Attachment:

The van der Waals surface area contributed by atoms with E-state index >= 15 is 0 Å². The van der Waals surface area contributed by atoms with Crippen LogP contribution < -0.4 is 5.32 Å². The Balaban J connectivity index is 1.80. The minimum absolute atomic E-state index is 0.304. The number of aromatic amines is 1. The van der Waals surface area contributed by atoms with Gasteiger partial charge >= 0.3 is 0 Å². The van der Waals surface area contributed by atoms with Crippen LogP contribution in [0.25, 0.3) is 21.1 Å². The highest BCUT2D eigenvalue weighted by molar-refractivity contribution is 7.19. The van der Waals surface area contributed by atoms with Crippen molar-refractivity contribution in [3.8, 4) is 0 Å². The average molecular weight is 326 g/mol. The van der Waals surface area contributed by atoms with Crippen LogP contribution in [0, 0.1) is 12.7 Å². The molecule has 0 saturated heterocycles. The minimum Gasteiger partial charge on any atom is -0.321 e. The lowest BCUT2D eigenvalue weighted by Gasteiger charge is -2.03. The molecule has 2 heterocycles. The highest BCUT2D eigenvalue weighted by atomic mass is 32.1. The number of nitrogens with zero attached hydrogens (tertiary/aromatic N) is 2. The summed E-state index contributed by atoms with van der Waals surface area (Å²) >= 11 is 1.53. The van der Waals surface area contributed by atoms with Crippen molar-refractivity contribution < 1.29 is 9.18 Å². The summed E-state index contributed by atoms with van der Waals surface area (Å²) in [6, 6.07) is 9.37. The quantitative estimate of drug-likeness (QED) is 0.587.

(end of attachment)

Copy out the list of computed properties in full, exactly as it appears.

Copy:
The van der Waals surface area contributed by atoms with E-state index >= 15 is 0 Å². The van der Waals surface area contributed by atoms with Crippen LogP contribution < -0.4 is 5.32 Å². The Balaban J connectivity index is 1.80. The minimum absolute atomic E-state index is 0.304. The number of aromatic amines is 1. The van der Waals surface area contributed by atoms with Gasteiger partial charge >= 0.3 is 0 Å². The van der Waals surface area contributed by atoms with Crippen LogP contribution in [0.25, 0.3) is 21.1 Å². The highest BCUT2D eigenvalue weighted by molar-refractivity contribution is 7.19. The van der Waals surface area contributed by atoms with Crippen molar-refractivity contribution in [3.8, 4) is 0 Å². The average molecular weight is 326 g/mol. The van der Waals surface area contributed by atoms with Crippen LogP contribution in [0, 0.1) is 12.7 Å². The molecule has 0 saturated heterocycles. The minimum Gasteiger partial charge on any atom is -0.321 e. The lowest BCUT2D eigenvalue weighted by Gasteiger charge is -2.03. The molecule has 2 heterocycles. The highest BCUT2D eigenvalue weighted by atomic mass is 32.1. The number of nitrogens with zero attached hydrogens (tertiary/aromatic N) is 2. The summed E-state index contributed by atoms with van der Waals surface area (Å²) >= 11 is 1.53. The van der Waals surface area contributed by atoms with Crippen molar-refractivity contribution < 1.29 is 9.18 Å². The summed E-state index contributed by atoms with van der Waals surface area (Å²) in [6, 6.07) is 9.37. The quantitative estimate of drug-likeness (QED) is 0.587.